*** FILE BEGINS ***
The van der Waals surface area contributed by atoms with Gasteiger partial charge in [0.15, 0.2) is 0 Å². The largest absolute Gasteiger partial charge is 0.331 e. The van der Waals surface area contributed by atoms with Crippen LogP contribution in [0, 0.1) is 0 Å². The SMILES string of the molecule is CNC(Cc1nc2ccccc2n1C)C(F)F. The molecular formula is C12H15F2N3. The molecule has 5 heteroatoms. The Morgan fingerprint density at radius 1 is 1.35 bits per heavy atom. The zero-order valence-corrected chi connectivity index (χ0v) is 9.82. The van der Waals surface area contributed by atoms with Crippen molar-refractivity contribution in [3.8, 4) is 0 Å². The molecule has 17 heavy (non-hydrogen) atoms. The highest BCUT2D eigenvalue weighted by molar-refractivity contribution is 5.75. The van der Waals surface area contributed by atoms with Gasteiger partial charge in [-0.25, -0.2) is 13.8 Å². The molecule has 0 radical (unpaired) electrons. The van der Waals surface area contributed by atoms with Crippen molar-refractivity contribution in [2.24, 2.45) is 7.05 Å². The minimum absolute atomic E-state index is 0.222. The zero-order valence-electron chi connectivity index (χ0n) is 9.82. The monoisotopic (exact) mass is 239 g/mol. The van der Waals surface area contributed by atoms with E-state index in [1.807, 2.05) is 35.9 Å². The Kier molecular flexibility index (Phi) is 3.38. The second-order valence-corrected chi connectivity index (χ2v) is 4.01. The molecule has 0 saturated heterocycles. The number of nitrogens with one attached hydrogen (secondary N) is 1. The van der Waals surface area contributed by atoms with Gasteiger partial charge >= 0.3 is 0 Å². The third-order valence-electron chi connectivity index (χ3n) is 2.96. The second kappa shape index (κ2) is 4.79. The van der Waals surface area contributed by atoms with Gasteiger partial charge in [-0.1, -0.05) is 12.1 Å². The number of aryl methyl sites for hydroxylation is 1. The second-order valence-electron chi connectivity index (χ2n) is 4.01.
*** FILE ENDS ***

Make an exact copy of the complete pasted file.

The van der Waals surface area contributed by atoms with Gasteiger partial charge in [0.15, 0.2) is 0 Å². The largest absolute Gasteiger partial charge is 0.331 e. The van der Waals surface area contributed by atoms with Crippen LogP contribution in [0, 0.1) is 0 Å². The SMILES string of the molecule is CNC(Cc1nc2ccccc2n1C)C(F)F. The molecular formula is C12H15F2N3. The molecule has 5 heteroatoms. The Morgan fingerprint density at radius 1 is 1.35 bits per heavy atom. The zero-order valence-corrected chi connectivity index (χ0v) is 9.82. The van der Waals surface area contributed by atoms with Crippen molar-refractivity contribution in [3.8, 4) is 0 Å². The molecule has 17 heavy (non-hydrogen) atoms. The highest BCUT2D eigenvalue weighted by molar-refractivity contribution is 5.75. The van der Waals surface area contributed by atoms with Gasteiger partial charge in [-0.25, -0.2) is 13.8 Å². The molecule has 0 radical (unpaired) electrons. The van der Waals surface area contributed by atoms with Crippen molar-refractivity contribution in [2.24, 2.45) is 7.05 Å². The minimum absolute atomic E-state index is 0.222. The zero-order valence-electron chi connectivity index (χ0n) is 9.82. The monoisotopic (exact) mass is 239 g/mol. The van der Waals surface area contributed by atoms with E-state index in [1.807, 2.05) is 35.9 Å². The Kier molecular flexibility index (Phi) is 3.38. The second-order valence-corrected chi connectivity index (χ2v) is 4.01. The molecule has 0 saturated heterocycles. The number of nitrogens with one attached hydrogen (secondary N) is 1. The van der Waals surface area contributed by atoms with Gasteiger partial charge >= 0.3 is 0 Å². The third-order valence-electron chi connectivity index (χ3n) is 2.96. The second kappa shape index (κ2) is 4.79. The van der Waals surface area contributed by atoms with Gasteiger partial charge in [-0.1, -0.05) is 12.1 Å². The number of aryl methyl sites for hydroxylation is 1. The second-order valence-electron chi connectivity index (χ2n) is 4.01.